Skills Capital Grants, renewable energy contracts, Rene Rancourt
— Department of Public Utilities holds a hearing on petitions by major utilities seeking approval of ten long-term contracts for renewable energy procurement and certificates, One South Station – 5th floor, Boston, 10 a.m.
— Gov. Charlie Baker, Secretary of Labor and Workforce Development Rosalin Acosta, Secretary of Education Jim Peyser, Lynn Mayor Thomas McGee and others announce $2.3 million in Skills Capital Grants to seven local technical and public high schools, Lynn Vocational High School, 80 Neptune Blvd, Lynn, 1 p.m.
— Lt. Gov. Karyn Polito, Secretary of Housing and Economic Development Jay Ash, Rep. Hannah Kane and local officials announce the second round of Site Readiness Program Awards, Town Hall, 100 Maple Avenue, Shrewsbury, 3 p.m.
— Department of Public Health holds a hearing on Steward Health Care’s plan to close the maternity unit at Steward Morton Hospital in Taunton, Holiday Inn, 700 Myles Standish Blvd., Taunton, 4 p.m.
— Rene Rancourt, who is retiring at the end of the Bruins season after decades of belting out the national anthem at the Garden, talks with Dan Rea in the WBZ studio, WBZ NewsRadio 1030, 9 p.m.
Getting nowhere fast on gun control
Even though Massachusetts already has among the strictest gun laws in the nation, the Florida mass shooting this week has galvanized local gun-control advocates, who are pushing for a further tightening of state firearm laws, including legislation that would temporarily reduce an individual’s access to guns if they pose a danger to themselves or others, according to reports by the Herald’s Meghan Ottolini, SHNS’s Michael Norton at Wicked Local and MassLive’s Shira Schoenberg.
Meanwhile, school districts across the state are getting increasingly nervous about a mass shooting possibly happening one day here, despite the state’s tough gun laws, reports the Globe’s Michael Levenson and James Vaznis.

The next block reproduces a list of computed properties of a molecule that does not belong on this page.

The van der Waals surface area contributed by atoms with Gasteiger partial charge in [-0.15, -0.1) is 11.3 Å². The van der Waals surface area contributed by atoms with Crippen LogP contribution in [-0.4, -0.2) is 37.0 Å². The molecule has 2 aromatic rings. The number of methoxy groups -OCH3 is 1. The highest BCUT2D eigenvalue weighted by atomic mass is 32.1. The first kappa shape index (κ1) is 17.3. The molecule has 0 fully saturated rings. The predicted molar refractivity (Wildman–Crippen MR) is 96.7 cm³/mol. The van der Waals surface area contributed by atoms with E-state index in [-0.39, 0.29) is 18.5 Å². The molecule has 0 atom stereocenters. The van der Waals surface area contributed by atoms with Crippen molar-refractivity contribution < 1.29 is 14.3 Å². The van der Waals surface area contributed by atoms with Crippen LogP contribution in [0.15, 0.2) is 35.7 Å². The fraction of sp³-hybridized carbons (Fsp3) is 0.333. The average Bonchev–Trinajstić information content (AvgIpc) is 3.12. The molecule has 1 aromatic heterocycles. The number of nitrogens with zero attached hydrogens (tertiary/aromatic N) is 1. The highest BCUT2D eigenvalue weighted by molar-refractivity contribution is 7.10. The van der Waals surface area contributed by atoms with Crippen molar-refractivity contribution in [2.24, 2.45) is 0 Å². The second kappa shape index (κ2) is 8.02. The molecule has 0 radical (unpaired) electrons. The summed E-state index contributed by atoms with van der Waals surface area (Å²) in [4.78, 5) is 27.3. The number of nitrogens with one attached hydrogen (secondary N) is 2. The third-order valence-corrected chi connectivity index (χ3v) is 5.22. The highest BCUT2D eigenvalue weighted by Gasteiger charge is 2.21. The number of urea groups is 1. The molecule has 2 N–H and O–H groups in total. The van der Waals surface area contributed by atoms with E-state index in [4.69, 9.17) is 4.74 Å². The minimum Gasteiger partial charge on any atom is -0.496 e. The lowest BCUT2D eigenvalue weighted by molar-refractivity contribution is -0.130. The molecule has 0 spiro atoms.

But Congressional Republicans and President Trump are holding firm against calls for more nationwide gun restrictions in the wake of the Florida mass killing. The Boston Globe and the Boston Herald, usually far apart on most issues, have editorials urging Congress to take action. The Herald is even agreeing with U.S. Rep. Seth Moulton’s call for Trump to “get off his ass” and do something. U.S. Rep. Michael Capuano says Democrats need only a handful of Republicans to get legislation passed, if only they can find those Republicans, reports Jason Turesky at WBBH. Suffolk County District Attorney Dan Conley at the Herald says Congress should view Massachusetts as a model for sound gun-control laws, though we’re pretty sure lawmakers in Montana and elsewhere would beg to differ.
The same gun-control divisions …
Given the timing, there was no getting around the question. The five candidates seeking to fill the state representative seat vacated by Paul Heroux were asked about how to respond to the latest school shooting and, not surprisingly, the responses pretty much broke down along party lines, just like in Washington, with Dems advocating for tighter controls and Republicans emphasizing the need for improved mental health services. Rick Foster of the Sun Chronicle has the details.
With so many claims on unclaimed property, Treasurer’s office slows it down
From Jack Sullivan at CommonWealth magazine: “If you have unclaimed property listed with the state treasurer’s office, don’t make plans to spend it – or even get it – any time soon. After years of urging people to search the listings and put in a claim for money or property they may have forgotten about or been unaware of that was left by a deceased relative, officials in the office’s Unclaimed Property Division are slowing down the process and ratcheting back the formerly ubiquitous radio ads because the department is overwhelmed with inquiries.”
Revved up: Healey wants to use VW settlement money for electric-car incentives
From the Herald’s Brian Dowling: “Attorney General Maura Healey urged state environmental officials to inject millions of dollars from a settlement over Volkswagen’s diesel fraud scandal into richer electric vehicle incentives and new charging infrastructure in the hopes of getting the Bay State ready for a coming transportation revolution.” Meanwhile, Healey has also endorsed more aggressive targets for replacing fossil fuels with renewable energy, reports Bruce Mohl at CommonWealth magazine.
The pot ‘intimidation campaign’ widens to include Healey and 78 lawmakers